Criminal Law is not “As Seen on TV!” Criminal trials on TV or in the movies are often inaccurately represented and highly sensationalized. If you are facing criminal charges, there may never be a trail that actually leads to you. In fact, in 2017, a total of 10,715 criminal charges were dismissed (6.1%) in the state of Pennsylvania.
Why were the charges dismissed? Before a criminal case goes to trial, it must pass a preliminary hearing. During this hearing, the prosecution must prove that they have the ability to build a case. Criminal charges can be dropped by the prosecutor or judge due to:
The Introduction of New Evidence
Inadmissible or Lost Evidence
1. Introduction of New Evidence
If you are facing criminal charges, the introduction of new evidence can work in your favor. If newly submitted evidence proves your innocence, the criminal charges will be dropped. Prosecutors don’t waste time on cases where the evidence works against them.
Evidence that can get a case dismissed includes:
Security video footage
Phone or computer records
It’s up to the prosecutor to gather evidence to build an ironclad case and not all proof works in their favor.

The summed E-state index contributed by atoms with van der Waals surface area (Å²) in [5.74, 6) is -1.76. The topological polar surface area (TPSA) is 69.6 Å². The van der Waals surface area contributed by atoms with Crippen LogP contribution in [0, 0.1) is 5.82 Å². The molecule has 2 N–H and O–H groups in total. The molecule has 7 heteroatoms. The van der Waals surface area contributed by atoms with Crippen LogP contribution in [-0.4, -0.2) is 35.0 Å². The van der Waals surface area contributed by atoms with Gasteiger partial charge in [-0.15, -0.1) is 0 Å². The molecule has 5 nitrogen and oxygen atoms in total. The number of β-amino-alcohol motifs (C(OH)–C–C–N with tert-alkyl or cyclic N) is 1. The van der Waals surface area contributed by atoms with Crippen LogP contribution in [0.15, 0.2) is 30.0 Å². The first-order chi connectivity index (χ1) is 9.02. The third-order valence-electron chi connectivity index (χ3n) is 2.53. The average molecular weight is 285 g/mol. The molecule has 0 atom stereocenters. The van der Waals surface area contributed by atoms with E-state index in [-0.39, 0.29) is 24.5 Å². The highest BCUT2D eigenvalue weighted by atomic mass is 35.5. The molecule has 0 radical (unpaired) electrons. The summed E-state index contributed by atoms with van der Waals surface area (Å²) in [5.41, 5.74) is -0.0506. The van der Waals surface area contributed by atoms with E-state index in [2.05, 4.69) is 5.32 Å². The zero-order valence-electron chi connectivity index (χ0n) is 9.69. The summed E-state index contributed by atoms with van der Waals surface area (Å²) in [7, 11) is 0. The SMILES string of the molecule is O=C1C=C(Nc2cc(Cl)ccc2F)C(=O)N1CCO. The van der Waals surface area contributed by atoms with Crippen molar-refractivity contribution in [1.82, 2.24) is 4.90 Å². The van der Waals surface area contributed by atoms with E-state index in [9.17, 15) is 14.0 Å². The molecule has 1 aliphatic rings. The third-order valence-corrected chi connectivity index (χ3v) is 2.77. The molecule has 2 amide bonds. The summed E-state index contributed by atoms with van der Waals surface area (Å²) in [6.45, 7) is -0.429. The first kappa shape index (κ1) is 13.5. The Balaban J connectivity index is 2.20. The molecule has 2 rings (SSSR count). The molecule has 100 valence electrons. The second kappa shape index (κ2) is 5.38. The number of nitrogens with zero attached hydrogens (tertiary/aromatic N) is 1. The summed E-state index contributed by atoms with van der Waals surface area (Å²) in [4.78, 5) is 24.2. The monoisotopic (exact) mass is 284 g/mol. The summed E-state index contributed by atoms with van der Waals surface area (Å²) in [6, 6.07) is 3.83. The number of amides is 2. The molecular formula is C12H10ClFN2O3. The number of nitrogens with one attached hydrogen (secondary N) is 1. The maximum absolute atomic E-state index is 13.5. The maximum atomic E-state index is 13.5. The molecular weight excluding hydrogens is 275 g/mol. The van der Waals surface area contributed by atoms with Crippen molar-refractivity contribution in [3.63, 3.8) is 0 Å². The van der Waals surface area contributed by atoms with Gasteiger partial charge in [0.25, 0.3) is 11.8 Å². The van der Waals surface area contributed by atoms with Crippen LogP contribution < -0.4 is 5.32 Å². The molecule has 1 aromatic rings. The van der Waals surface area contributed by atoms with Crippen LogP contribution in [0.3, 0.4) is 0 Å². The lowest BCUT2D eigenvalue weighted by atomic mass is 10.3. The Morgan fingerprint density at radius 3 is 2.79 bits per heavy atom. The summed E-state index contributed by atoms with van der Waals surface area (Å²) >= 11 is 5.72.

2. Insufficient Resources
For some first-time non-violent offenders, there are situations where prosecutors choose to drop criminal charges. Why? Many prosecutors don’t have the resources to take every case to trial. If you are facing misdemeanor charges and the prosecutor needs to focus on a felony case, your charges could ultimately be dropped.
3. Inadmissible or Lost Evidence
The one thing that courtroom dramas do get right is that you are innocent until proven guilty. Prosecutors build their case on evidence collected during the criminal investigation. There are several reasons why problems with evidence can lead to a dismissal, such as:
A key witness refuses to testify
Evidence is lost or destroyed
Documents are proven to be fake or signatures forged
If a prosecutor doesn’t have the evidence to prove you committed the crime “beyond a reasonable doubt,” there’s no choice except to dismiss the case.
Please Note: Victims Cannot Drop Criminal Charges
Contrary to popular belief, victims cannot “drop the charges.” While it makes for a dramatic on-screen moment, criminal charges are only dismissed under certain circumstances. Victims report a crime and prosecutors file charges. If you or a loved one are facing criminal charges, it’s important to remember that an arrest doesn’t always result in prosecution.